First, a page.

B) Conditional Assembly . A 1 in the input does not change the state of the automaton. 0) = S2 o T(S1. you can include or exclude parts of the program according to various conditions. which determines if the input contains an even number of 0s. and defined as follows: o T(S1. You can define macros. s. 0) = S1 o T(S2. S2} · s = S1 · A = {S1} The transition function T is visualized by the directed graph shown on the right. There are two main methods for handling where to generate the outputs for a finite state machine. If you use a program to combine or rearrange source files into an intermediate file which is then compiled. T. which are brief abbreviations for longer constructs. 1} · S = {S1. you can use line control to inform the compiler of where each source line originally came from. The C preprocessor provides four separate facilities that you can use as you see fit: · Inclusion of header files. while S2 signifies an odd number. 3. · Conditional compilation. 1) = S2 Simply put. They are called a Moore Machine and a Mearly Machine. 1) = S1 o T(S2. These are files of declarations that can be substituted into your program. Using special preprocessing directives. See the following figure M = (S. which are abbreviations for arbitrary fragments of C code. It is called a macro processor because it allows you to define macros. named after their respective authors. · Macro expansion.Deterministic Finite State Machine The following example explains a deterministic finite state machine (M) with a binary alphabet. Σ. and then the C preprocessor will replace the macros with their definitions throughout the program. When the input ends. the state will show whether the input contained an even number of 0s or not. · Line control. A) · Σ = {0. Write a short note on: A) C Preprocessor for GCC version 2 Ans: The C Preprocessor for GCC version 2 The C preprocessor is a macro processor that is used automatically by the C compiler to transform your program before actual compilation. the state S1 represents that there has been an even number of 0s in the input so far.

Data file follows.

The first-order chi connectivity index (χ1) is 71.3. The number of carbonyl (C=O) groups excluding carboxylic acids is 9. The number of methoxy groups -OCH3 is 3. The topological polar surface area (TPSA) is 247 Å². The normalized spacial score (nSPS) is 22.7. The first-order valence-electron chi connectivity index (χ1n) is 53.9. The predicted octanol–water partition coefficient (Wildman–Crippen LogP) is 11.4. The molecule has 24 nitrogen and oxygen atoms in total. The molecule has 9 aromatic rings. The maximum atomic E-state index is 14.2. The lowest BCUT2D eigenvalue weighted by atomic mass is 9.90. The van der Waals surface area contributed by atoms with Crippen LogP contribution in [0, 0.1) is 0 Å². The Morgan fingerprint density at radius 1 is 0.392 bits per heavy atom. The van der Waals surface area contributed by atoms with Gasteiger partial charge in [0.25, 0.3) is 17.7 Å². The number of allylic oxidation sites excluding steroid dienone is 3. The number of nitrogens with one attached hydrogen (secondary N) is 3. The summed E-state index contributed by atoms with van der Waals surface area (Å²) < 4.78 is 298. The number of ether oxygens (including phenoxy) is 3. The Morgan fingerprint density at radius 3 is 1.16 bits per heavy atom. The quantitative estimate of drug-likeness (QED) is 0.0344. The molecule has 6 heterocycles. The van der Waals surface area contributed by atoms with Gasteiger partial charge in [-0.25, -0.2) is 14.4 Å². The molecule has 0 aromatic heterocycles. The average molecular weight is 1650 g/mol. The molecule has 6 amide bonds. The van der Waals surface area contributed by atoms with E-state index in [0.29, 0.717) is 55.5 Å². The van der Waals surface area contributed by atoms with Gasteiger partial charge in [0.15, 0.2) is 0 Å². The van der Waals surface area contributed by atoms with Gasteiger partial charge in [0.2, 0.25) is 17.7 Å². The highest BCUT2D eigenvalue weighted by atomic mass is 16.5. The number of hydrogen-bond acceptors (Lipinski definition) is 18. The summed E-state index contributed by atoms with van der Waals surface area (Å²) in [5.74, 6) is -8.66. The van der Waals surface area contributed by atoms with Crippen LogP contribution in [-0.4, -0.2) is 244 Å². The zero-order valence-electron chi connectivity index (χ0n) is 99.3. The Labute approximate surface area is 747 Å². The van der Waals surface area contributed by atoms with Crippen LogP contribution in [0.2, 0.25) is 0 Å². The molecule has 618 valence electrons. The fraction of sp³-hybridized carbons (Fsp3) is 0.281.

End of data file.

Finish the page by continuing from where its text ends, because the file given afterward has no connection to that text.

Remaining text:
Conditional Assembly : Means that some sections of the program may be optional. This process is so complex that it is not reasonable. either included or not in the final program. Here is a conditional statements in C programming. The first phase. operator symbols such as < = or +. where `BUFSIZE’ must be a macro. one that prints debugging information during test executions for the developer. The usual tokens are keywords. or scanner. #endif /* BUFSIZE is large */ 4. separates characters of the source language into groups that logically belong together. either from a logical point of view or from an implementation point of view. another version for production operation that displays only results of interest for the average user. Strictly speaking. but in practice the consequences of having strict ANSI Standard C make it undesirable to do this. you must use the options `-trigraphs’. A phase is a logically cohesive operation that takes as input one representation of the source program and produces as output another representation. Such incompatibility would be inconvenient for users. Note that true is any non-zero value. A program fragment that assembles the instructions to print the Ax register only if Debug is true is given below. so the GNU C preprocessor is configured to accept these constructs by default. to get ANSI Standard C. For this reason. Write about different Phases of Compilation. such as X or NUM. the following statements tests the expression `BUFSIZE == 1020′.ANSI Standard C requires the rejection of many harmless constructs commonly used by today’s C programs. it is customary to partition the compilation process into a series of sub processes called phases. and . `-undef’ and `-pedantic’. A reasonable use of conditional assembly would be to combine two versions of a program. ? Ans: Phases of Compiler A compiler takes as input a source program and produces as output an equivalent sequence of machine instructions. #if BUFSIZE == 1020 printf ("Large buffers!n"). such as DO or IF identifiers. dependent upon specified conditions. to consider the compilation process as occurring in one single step. these groups are called tokens. called the lexical analyzer.